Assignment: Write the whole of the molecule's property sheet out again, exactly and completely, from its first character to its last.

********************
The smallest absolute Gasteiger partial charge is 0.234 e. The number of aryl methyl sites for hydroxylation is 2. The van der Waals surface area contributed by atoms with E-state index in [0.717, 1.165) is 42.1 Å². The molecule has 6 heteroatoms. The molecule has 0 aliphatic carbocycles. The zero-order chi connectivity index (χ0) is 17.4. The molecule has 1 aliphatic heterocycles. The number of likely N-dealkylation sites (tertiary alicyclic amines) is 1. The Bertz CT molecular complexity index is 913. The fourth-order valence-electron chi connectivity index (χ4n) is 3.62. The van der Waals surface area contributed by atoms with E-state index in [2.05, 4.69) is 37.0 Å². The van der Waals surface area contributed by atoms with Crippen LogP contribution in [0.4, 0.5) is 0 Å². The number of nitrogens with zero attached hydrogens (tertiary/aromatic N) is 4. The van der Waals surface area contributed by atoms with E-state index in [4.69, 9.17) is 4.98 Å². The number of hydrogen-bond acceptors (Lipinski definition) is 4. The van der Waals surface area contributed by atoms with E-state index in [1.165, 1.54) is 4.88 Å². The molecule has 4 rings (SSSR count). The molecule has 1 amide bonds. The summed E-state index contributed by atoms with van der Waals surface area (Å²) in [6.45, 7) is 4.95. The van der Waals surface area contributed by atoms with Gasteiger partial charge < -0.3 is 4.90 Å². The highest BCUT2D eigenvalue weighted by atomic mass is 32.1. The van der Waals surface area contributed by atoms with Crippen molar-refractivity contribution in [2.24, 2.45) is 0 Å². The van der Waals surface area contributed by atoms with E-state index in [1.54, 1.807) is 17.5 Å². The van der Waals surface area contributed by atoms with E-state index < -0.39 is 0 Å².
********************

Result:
The smallest absolute Gasteiger partial charge is 0.234 e. The number of aryl methyl sites for hydroxylation is 2. The van der Waals surface area contributed by atoms with E-state index in [0.717, 1.165) is 42.1 Å². The molecule has 6 heteroatoms. The molecule has 0 aliphatic carbocycles. The zero-order chi connectivity index (χ0) is 17.4. The molecule has 1 aliphatic heterocycles. The number of likely N-dealkylation sites (tertiary alicyclic amines) is 1. The Bertz CT molecular complexity index is 913. The fourth-order valence-electron chi connectivity index (χ4n) is 3.62. The van der Waals surface area contributed by atoms with E-state index in [2.05, 4.69) is 37.0 Å². The van der Waals surface area contributed by atoms with Crippen LogP contribution in [0.4, 0.5) is 0 Å². The number of nitrogens with zero attached hydrogens (tertiary/aromatic N) is 4. The van der Waals surface area contributed by atoms with E-state index in [4.69, 9.17) is 4.98 Å². The number of hydrogen-bond acceptors (Lipinski definition) is 4. The van der Waals surface area contributed by atoms with E-state index in [1.165, 1.54) is 4.88 Å². The molecule has 4 rings (SSSR count). The molecule has 1 amide bonds. The summed E-state index contributed by atoms with van der Waals surface area (Å²) in [6.45, 7) is 4.95. The van der Waals surface area contributed by atoms with Gasteiger partial charge < -0.3 is 4.90 Å². The highest BCUT2D eigenvalue weighted by atomic mass is 32.1. The van der Waals surface area contributed by atoms with Crippen molar-refractivity contribution in [2.24, 2.45) is 0 Å². The van der Waals surface area contributed by atoms with E-state index in [1.54, 1.807) is 17.5 Å². The van der Waals surface area contributed by atoms with E-state index < -0.39 is 0 Å².